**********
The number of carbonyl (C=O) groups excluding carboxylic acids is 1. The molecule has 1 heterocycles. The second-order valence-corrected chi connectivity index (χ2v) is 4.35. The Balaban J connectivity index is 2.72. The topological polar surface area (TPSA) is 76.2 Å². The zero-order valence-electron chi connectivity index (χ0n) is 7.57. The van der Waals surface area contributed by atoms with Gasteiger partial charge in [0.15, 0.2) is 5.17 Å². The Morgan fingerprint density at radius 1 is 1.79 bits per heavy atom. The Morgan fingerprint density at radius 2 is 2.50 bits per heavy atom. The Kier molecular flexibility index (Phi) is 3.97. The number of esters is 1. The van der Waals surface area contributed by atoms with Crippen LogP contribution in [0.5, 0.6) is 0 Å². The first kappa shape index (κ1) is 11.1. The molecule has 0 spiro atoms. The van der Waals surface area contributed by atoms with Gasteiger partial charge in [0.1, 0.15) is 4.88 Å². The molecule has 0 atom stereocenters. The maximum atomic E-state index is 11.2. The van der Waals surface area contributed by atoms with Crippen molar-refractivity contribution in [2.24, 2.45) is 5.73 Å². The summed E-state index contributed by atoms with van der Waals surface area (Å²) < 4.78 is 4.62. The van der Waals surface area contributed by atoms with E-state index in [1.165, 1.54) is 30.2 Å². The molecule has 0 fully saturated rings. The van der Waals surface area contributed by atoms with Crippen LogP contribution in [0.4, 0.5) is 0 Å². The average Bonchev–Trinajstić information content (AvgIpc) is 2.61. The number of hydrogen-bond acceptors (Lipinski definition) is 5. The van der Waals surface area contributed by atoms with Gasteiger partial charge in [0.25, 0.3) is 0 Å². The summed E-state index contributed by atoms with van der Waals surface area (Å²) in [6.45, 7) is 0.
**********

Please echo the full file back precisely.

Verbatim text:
The number of carbonyl (C=O) groups excluding carboxylic acids is 1. The molecule has 1 heterocycles. The second-order valence-corrected chi connectivity index (χ2v) is 4.35. The Balaban J connectivity index is 2.72. The topological polar surface area (TPSA) is 76.2 Å². The zero-order valence-electron chi connectivity index (χ0n) is 7.57. The van der Waals surface area contributed by atoms with Gasteiger partial charge in [0.15, 0.2) is 5.17 Å². The Morgan fingerprint density at radius 1 is 1.79 bits per heavy atom. The Morgan fingerprint density at radius 2 is 2.50 bits per heavy atom. The Kier molecular flexibility index (Phi) is 3.97. The number of esters is 1. The van der Waals surface area contributed by atoms with Crippen LogP contribution in [0.5, 0.6) is 0 Å². The first kappa shape index (κ1) is 11.1. The molecule has 0 spiro atoms. The van der Waals surface area contributed by atoms with Gasteiger partial charge in [0.1, 0.15) is 4.88 Å². The molecule has 0 atom stereocenters. The maximum atomic E-state index is 11.2. The van der Waals surface area contributed by atoms with Crippen molar-refractivity contribution in [2.24, 2.45) is 5.73 Å². The summed E-state index contributed by atoms with van der Waals surface area (Å²) < 4.78 is 4.62. The van der Waals surface area contributed by atoms with E-state index in [1.165, 1.54) is 30.2 Å². The molecule has 0 fully saturated rings. The van der Waals surface area contributed by atoms with Crippen LogP contribution in [0.4, 0.5) is 0 Å². The average Bonchev–Trinajstić information content (AvgIpc) is 2.61. The number of hydrogen-bond acceptors (Lipinski definition) is 5. The van der Waals surface area contributed by atoms with Gasteiger partial charge in [0.25, 0.3) is 0 Å². The summed E-state index contributed by atoms with van der Waals surface area (Å²) in [6.45, 7) is 0.